Chill haze in beer is caused by proteins bonding with polyphenols and becoming insoluble, this occurs when the beer is cold and so as the beer warms they should dissolve once again. Chill haze in beer needs to be fixed through a process change, it is important to get your wort boiling quickly at the start of your boil to enable a good hot break, similarly it is important to chill your wort quickly post-boil in order to get a good cold break. Achieving these two breaks quickly should reduce the risk of chill haze in your beers. Another thing that will help solve this issue is to use a fining agent, Irish Moss or Whirlfloc can be added to the kettle 10-15 minutes from the end of the boil (personally I use Irish Moss).

Brewers don't make beer, yeast
does and healthy yeast = tasty beer.
The second possible cause of temporary haze could be from the presence of residual yeast in the beer, this is caused when yeast calls do not settle to the bottom of the fermentation vessel once fermentation is complete. You can solve this issue through a little patience, the typical conditioning period of 2 weeks can be extended and more time conditioning should encourage the yeast to settle out. If you are really concerned you can use another fining agent called Isinglass which can be added to the beer after fermentation.

Conclusion:

In my case I believe the haziness is due to two problems; chill haze and residual yeast. To test whether this was purely chill haze I poured a glass from the keg and left it for a few hours to warm up, although there was some improvement in clarity the beer still appeared hazy. Secondly I read back through my notes and noted some issues with the yeast, 1) it was right at the outer edge of its use by date and 2) it did not completely ferment out as I would have expected it to and finished a couple of gravity points too high.

In order to address these issues I will make two changes to my brewing process for future batches. To address the chill haze problem I will make sure to have a good rolling boil throughout the 60 minute boil (at times in the past I have had the tendency to switch off one of my elements and just maintain a weak boil). Secondly to address the issue of residual yeast I have decided to invest in a wort aeration system that will allow my to oxygenate the cooled wort prior to pitching the yeast. This should create a very healthy environment for the yeast to do its work in.

Further Reading/Reference:

Brew Your Own Magazine, Hazy Homebrew by Betsy Parks, May-June 2011, p. 11
The Home Brewers Answer Book, Ashton Lewis, p. 312-314
How To Brew, John Palmer, Appendix C - Beer Clarity, p. 277-281

Tuesday, May 3, 2011

Brewing Equipment - Stainless Steel

Stainless Steel (SS) brewing equipment is the dream of all homebrewers, it's shiny, it looks cool and it looks semi-professional, all things that appeal to us brewing geeks. However the major draw back is the cost! All of my all-grain equipment (fermenters, kettle, mash tun) was sourced or made with a total outlay of about €200 (approx. $300). Here is a quick comparison of the costs:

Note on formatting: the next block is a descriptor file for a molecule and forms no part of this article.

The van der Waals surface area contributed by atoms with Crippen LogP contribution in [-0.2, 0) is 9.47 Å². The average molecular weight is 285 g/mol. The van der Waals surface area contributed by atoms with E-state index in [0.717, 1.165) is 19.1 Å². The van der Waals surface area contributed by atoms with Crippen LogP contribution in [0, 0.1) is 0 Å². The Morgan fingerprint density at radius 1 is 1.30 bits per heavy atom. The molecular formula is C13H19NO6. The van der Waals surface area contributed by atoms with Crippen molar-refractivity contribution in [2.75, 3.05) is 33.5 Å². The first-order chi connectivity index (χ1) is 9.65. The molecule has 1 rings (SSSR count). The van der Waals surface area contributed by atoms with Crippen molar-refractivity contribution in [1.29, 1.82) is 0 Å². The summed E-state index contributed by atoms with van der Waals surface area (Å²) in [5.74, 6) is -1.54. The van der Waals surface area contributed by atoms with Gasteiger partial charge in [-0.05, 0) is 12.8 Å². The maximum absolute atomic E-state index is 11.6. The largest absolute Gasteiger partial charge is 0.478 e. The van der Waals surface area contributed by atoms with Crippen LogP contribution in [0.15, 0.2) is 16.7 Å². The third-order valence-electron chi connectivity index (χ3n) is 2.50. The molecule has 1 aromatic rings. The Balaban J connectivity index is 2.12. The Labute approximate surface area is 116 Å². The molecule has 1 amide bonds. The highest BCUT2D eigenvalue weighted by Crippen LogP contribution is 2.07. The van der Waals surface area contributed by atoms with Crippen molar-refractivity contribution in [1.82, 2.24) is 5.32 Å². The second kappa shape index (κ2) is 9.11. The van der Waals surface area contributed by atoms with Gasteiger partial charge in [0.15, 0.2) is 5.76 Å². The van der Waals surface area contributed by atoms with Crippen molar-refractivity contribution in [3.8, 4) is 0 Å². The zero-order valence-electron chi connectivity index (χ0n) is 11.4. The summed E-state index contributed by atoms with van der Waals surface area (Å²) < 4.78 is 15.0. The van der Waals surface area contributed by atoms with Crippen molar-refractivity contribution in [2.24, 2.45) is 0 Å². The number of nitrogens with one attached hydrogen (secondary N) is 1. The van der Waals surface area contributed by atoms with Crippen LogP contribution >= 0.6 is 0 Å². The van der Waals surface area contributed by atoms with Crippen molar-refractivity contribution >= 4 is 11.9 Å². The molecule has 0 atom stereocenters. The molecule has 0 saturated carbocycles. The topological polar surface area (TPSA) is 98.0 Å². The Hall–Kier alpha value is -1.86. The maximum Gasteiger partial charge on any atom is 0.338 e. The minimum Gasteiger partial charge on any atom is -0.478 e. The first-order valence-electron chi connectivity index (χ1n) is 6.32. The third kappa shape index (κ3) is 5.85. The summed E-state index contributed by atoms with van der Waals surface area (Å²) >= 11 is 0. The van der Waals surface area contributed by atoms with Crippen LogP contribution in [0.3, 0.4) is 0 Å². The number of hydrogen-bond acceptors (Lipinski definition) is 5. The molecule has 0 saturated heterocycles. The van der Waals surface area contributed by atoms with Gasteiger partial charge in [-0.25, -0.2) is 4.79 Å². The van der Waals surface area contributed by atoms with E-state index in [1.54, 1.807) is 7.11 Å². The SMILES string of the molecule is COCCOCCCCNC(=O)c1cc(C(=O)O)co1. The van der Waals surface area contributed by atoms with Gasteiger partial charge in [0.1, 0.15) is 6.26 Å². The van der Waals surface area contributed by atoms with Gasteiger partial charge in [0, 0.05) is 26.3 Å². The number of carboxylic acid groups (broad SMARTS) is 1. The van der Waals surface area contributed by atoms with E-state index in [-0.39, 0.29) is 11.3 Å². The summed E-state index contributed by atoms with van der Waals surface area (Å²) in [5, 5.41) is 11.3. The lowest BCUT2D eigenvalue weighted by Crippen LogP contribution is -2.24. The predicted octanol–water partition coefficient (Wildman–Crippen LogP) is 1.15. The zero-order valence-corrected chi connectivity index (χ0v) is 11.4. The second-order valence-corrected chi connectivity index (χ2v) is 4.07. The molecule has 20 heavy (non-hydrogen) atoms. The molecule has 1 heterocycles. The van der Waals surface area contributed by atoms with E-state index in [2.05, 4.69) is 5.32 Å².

BoilerMaker Brew Kettles, the
Rolls Royce of home brewing.
My kettle is a converted 33 ltr plastic fermentor that has been fitted with two kettle elements, a hop strainer and a tap, this was a DIY project and cost me about €60. An 8g SS kettle with tap, thermometer and false bottom will cost a minimum of €150, the really good ones (like boilermaker) could cost three times this amount.

My mash tun is a converted 28 ltr cool box, I bought this already converted at a cost of about €85. An SS mash tun with tap, thermometer and false bottom starts at about €250.

My fermenters are all plastic, I have both bucket and carboy types, each costing €10-15 each. An SS conical fermenter will cost you in the region of €700-800!

My DIY Kettle.
Living in Ireland adds another layer of cost as these products are not available in Ireland and so you will also be paying to ship them from the US or UK.

The reason for my post on this topic is that I have been considering switching some of my equipment to SS. Initially I think I will look to replace my kettle, I have found a US eBay shop that has 8g SS kettles with thermometer and tap for about €180 (including postage). I will then use my current kettle as a hot liqueur tank (HLT). The next step after this will then be to replace my Mash Tun with SS and then finally (probably in the very distant future) I will look at investing in a SS conical fermenter. All of this is further complicated by the fact that the switch to SS in my boiler will mean that I will also need to invest in a gas burner and some form of stand, as my current set up is all electric.

Whoever said that home brewing was cheap? It may be cheap to get into, but once it has it's talon like claws in you it will drag you down the route of wanting the cool equipment, however it will probably pay for itself in 20-30 brews :-)

For your viewing pleasure here are some links to some shiny brewing equipment:

BoilerMaker Brew Kettles
Hop & Grape SS Mash Tun
Blichmann Conical Fermenters

Wednesday, April 27, 2011

Force Carbonation

When you first start kegging your beer the one thing you need to decide is what method you are going to use to force carbonate your beer. Below I have set out the steps for force carbonating your beer using two different techniques. The first few steps are the same regardless of the method you are going to follow, then the techniques diverge, I will lay out the steps to follow for each technique and then I will give the reasons I follow one of the techniques.

My set up, a 6kg Co2 tank sits outside